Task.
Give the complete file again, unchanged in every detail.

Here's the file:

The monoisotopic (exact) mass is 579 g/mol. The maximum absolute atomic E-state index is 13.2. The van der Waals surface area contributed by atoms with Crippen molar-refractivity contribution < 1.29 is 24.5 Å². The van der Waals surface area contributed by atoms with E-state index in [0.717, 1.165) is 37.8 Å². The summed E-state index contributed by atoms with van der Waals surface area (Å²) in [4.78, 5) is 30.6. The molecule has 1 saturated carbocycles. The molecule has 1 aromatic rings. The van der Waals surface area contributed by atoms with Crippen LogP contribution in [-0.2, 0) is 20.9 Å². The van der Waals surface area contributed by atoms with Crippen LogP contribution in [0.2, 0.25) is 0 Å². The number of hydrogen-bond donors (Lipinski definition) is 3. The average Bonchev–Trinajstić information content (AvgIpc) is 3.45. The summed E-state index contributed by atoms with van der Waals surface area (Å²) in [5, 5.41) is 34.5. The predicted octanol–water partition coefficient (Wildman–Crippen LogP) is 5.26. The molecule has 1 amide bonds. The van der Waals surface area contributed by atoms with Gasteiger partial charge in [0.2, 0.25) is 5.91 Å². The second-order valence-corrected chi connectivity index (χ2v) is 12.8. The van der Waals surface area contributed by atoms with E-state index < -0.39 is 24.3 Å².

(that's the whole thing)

The monoisotopic (exact) mass is 579 g/mol. The maximum absolute atomic E-state index is 13.2. The van der Waals surface area contributed by atoms with Crippen molar-refractivity contribution < 1.29 is 24.5 Å². The van der Waals surface area contributed by atoms with E-state index in [0.717, 1.165) is 37.8 Å². The summed E-state index contributed by atoms with van der Waals surface area (Å²) in [4.78, 5) is 30.6. The molecule has 1 saturated carbocycles. The molecule has 1 aromatic rings. The van der Waals surface area contributed by atoms with Crippen LogP contribution in [-0.2, 0) is 20.9 Å². The van der Waals surface area contributed by atoms with Crippen LogP contribution in [0.2, 0.25) is 0 Å². The number of hydrogen-bond donors (Lipinski definition) is 3. The average Bonchev–Trinajstić information content (AvgIpc) is 3.45. The summed E-state index contributed by atoms with van der Waals surface area (Å²) in [5, 5.41) is 34.5. The predicted octanol–water partition coefficient (Wildman–Crippen LogP) is 5.26. The molecule has 1 amide bonds. The van der Waals surface area contributed by atoms with Gasteiger partial charge in [0.2, 0.25) is 5.91 Å². The second-order valence-corrected chi connectivity index (χ2v) is 12.8. The van der Waals surface area contributed by atoms with E-state index < -0.39 is 24.3 Å².